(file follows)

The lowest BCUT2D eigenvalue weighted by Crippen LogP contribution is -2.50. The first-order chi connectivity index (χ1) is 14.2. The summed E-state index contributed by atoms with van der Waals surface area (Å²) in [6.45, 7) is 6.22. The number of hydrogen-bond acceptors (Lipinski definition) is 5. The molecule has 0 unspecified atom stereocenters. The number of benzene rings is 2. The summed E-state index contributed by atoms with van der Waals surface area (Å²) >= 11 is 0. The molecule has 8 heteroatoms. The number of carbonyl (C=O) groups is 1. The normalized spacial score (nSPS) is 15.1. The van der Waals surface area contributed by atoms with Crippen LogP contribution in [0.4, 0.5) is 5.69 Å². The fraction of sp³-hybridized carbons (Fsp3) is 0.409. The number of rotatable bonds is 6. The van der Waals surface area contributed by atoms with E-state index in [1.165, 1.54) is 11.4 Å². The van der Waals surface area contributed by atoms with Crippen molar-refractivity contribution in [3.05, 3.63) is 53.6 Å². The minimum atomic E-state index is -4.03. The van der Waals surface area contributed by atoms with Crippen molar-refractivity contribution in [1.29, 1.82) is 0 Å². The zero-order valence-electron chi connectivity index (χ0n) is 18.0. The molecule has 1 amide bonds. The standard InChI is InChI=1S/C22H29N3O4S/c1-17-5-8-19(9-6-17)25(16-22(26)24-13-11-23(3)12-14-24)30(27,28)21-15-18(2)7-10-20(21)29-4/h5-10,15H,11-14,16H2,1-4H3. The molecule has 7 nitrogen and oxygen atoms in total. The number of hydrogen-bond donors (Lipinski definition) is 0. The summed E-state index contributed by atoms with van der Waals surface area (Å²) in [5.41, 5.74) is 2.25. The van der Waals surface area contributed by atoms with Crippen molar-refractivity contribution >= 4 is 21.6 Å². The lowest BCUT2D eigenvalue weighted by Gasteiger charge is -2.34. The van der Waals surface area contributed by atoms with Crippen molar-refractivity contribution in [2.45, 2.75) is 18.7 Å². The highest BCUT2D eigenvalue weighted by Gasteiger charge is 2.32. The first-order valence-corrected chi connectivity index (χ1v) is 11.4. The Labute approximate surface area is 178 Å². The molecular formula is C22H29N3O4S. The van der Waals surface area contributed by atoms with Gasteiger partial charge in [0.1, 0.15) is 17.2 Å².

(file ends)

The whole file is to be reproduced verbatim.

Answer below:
The lowest BCUT2D eigenvalue weighted by Crippen LogP contribution is -2.50. The first-order chi connectivity index (χ1) is 14.2. The summed E-state index contributed by atoms with van der Waals surface area (Å²) in [6.45, 7) is 6.22. The number of hydrogen-bond acceptors (Lipinski definition) is 5. The molecule has 0 unspecified atom stereocenters. The number of benzene rings is 2. The summed E-state index contributed by atoms with van der Waals surface area (Å²) >= 11 is 0. The molecule has 8 heteroatoms. The number of carbonyl (C=O) groups is 1. The normalized spacial score (nSPS) is 15.1. The van der Waals surface area contributed by atoms with Crippen LogP contribution in [0.4, 0.5) is 5.69 Å². The fraction of sp³-hybridized carbons (Fsp3) is 0.409. The number of rotatable bonds is 6. The van der Waals surface area contributed by atoms with E-state index in [1.165, 1.54) is 11.4 Å². The van der Waals surface area contributed by atoms with Crippen molar-refractivity contribution in [3.05, 3.63) is 53.6 Å². The minimum atomic E-state index is -4.03. The van der Waals surface area contributed by atoms with Crippen molar-refractivity contribution in [1.29, 1.82) is 0 Å². The zero-order valence-electron chi connectivity index (χ0n) is 18.0. The molecule has 1 amide bonds. The standard InChI is InChI=1S/C22H29N3O4S/c1-17-5-8-19(9-6-17)25(16-22(26)24-13-11-23(3)12-14-24)30(27,28)21-15-18(2)7-10-20(21)29-4/h5-10,15H,11-14,16H2,1-4H3. The molecule has 7 nitrogen and oxygen atoms in total. The number of hydrogen-bond donors (Lipinski definition) is 0. The summed E-state index contributed by atoms with van der Waals surface area (Å²) in [5.41, 5.74) is 2.25. The van der Waals surface area contributed by atoms with Crippen molar-refractivity contribution >= 4 is 21.6 Å². The lowest BCUT2D eigenvalue weighted by Gasteiger charge is -2.34. The van der Waals surface area contributed by atoms with Crippen molar-refractivity contribution in [2.45, 2.75) is 18.7 Å². The highest BCUT2D eigenvalue weighted by Gasteiger charge is 2.32. The first-order valence-corrected chi connectivity index (χ1v) is 11.4. The Labute approximate surface area is 178 Å². The molecular formula is C22H29N3O4S. The van der Waals surface area contributed by atoms with Gasteiger partial charge in [0.1, 0.15) is 17.2 Å².